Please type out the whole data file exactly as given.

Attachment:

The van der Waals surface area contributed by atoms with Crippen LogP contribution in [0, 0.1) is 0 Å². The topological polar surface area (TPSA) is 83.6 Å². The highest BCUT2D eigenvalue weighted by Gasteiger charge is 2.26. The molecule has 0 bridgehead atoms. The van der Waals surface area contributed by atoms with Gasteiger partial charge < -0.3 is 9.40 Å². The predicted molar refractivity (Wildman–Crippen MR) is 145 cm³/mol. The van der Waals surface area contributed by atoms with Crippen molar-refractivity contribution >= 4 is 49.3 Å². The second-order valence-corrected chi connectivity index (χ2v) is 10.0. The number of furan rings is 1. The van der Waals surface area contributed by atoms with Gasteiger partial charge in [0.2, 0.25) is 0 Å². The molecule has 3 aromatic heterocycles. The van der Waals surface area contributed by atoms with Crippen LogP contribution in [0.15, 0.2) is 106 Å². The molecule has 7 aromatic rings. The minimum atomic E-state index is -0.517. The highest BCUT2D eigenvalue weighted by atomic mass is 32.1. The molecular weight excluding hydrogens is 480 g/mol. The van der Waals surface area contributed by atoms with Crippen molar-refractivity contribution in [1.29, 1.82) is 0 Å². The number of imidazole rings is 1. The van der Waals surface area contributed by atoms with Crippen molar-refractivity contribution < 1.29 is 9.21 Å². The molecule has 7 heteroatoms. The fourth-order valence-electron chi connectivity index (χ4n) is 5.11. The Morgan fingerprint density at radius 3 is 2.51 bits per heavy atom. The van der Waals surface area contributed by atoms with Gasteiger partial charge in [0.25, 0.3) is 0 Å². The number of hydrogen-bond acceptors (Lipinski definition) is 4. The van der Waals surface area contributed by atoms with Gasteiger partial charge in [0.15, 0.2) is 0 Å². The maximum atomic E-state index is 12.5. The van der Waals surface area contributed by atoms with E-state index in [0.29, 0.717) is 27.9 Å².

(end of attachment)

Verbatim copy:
The van der Waals surface area contributed by atoms with Crippen LogP contribution in [0, 0.1) is 0 Å². The topological polar surface area (TPSA) is 83.6 Å². The highest BCUT2D eigenvalue weighted by Gasteiger charge is 2.26. The molecule has 0 bridgehead atoms. The van der Waals surface area contributed by atoms with Gasteiger partial charge < -0.3 is 9.40 Å². The predicted molar refractivity (Wildman–Crippen MR) is 145 cm³/mol. The van der Waals surface area contributed by atoms with Crippen molar-refractivity contribution >= 4 is 49.3 Å². The second-order valence-corrected chi connectivity index (χ2v) is 10.0. The number of furan rings is 1. The van der Waals surface area contributed by atoms with Gasteiger partial charge in [0.2, 0.25) is 0 Å². The molecule has 3 aromatic heterocycles. The van der Waals surface area contributed by atoms with Crippen LogP contribution in [0.15, 0.2) is 106 Å². The molecule has 7 aromatic rings. The minimum atomic E-state index is -0.517. The highest BCUT2D eigenvalue weighted by atomic mass is 32.1. The molecular weight excluding hydrogens is 480 g/mol. The van der Waals surface area contributed by atoms with Crippen molar-refractivity contribution in [1.29, 1.82) is 0 Å². The number of imidazole rings is 1. The van der Waals surface area contributed by atoms with Crippen molar-refractivity contribution < 1.29 is 9.21 Å². The molecule has 7 heteroatoms. The fourth-order valence-electron chi connectivity index (χ4n) is 5.11. The Morgan fingerprint density at radius 3 is 2.51 bits per heavy atom. The van der Waals surface area contributed by atoms with Gasteiger partial charge in [0.25, 0.3) is 0 Å². The number of hydrogen-bond acceptors (Lipinski definition) is 4. The van der Waals surface area contributed by atoms with Gasteiger partial charge in [0.15, 0.2) is 0 Å². The maximum atomic E-state index is 12.5. The van der Waals surface area contributed by atoms with E-state index in [0.29, 0.717) is 27.9 Å².